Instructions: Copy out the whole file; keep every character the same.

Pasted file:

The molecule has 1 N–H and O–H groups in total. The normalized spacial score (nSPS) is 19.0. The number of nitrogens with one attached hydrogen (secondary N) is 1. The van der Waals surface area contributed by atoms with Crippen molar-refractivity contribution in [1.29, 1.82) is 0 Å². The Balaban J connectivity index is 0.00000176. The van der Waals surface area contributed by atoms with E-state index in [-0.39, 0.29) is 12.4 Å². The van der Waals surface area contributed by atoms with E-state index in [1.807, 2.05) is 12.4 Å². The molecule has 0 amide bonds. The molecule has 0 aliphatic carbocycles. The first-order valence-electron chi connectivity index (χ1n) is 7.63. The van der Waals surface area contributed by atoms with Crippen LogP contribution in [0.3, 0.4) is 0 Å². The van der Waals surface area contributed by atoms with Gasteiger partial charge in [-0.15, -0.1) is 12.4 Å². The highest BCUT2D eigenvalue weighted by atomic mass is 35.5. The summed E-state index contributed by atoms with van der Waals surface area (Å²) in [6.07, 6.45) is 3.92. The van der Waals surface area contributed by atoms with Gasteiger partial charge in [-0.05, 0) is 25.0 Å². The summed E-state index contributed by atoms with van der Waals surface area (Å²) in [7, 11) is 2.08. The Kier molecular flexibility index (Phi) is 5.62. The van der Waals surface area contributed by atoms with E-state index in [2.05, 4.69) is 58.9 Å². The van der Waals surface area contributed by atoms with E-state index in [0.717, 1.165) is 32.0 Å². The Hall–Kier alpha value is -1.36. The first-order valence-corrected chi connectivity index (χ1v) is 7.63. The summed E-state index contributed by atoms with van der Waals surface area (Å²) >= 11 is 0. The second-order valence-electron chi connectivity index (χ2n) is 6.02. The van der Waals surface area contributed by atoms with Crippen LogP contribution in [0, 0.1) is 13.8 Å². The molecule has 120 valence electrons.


The molecule has 1 N–H and O–H groups in total. The normalized spacial score (nSPS) is 19.0. The number of nitrogens with one attached hydrogen (secondary N) is 1. The van der Waals surface area contributed by atoms with Crippen molar-refractivity contribution in [1.29, 1.82) is 0 Å². The Balaban J connectivity index is 0.00000176. The van der Waals surface area contributed by atoms with E-state index in [-0.39, 0.29) is 12.4 Å². The van der Waals surface area contributed by atoms with E-state index in [1.807, 2.05) is 12.4 Å². The molecule has 0 amide bonds. The molecule has 0 aliphatic carbocycles. The first-order valence-electron chi connectivity index (χ1n) is 7.63. The van der Waals surface area contributed by atoms with Crippen LogP contribution in [0.3, 0.4) is 0 Å². The van der Waals surface area contributed by atoms with Gasteiger partial charge in [-0.15, -0.1) is 12.4 Å². The highest BCUT2D eigenvalue weighted by atomic mass is 35.5. The summed E-state index contributed by atoms with van der Waals surface area (Å²) in [6.07, 6.45) is 3.92. The van der Waals surface area contributed by atoms with Gasteiger partial charge in [-0.05, 0) is 25.0 Å². The summed E-state index contributed by atoms with van der Waals surface area (Å²) in [7, 11) is 2.08. The Kier molecular flexibility index (Phi) is 5.62. The van der Waals surface area contributed by atoms with E-state index in [2.05, 4.69) is 58.9 Å². The van der Waals surface area contributed by atoms with E-state index in [0.717, 1.165) is 32.0 Å². The Hall–Kier alpha value is -1.36. The first-order valence-corrected chi connectivity index (χ1v) is 7.63. The summed E-state index contributed by atoms with van der Waals surface area (Å²) >= 11 is 0. The second-order valence-electron chi connectivity index (χ2n) is 6.02. The van der Waals surface area contributed by atoms with Crippen LogP contribution in [0, 0.1) is 13.8 Å². The molecule has 120 valence electrons.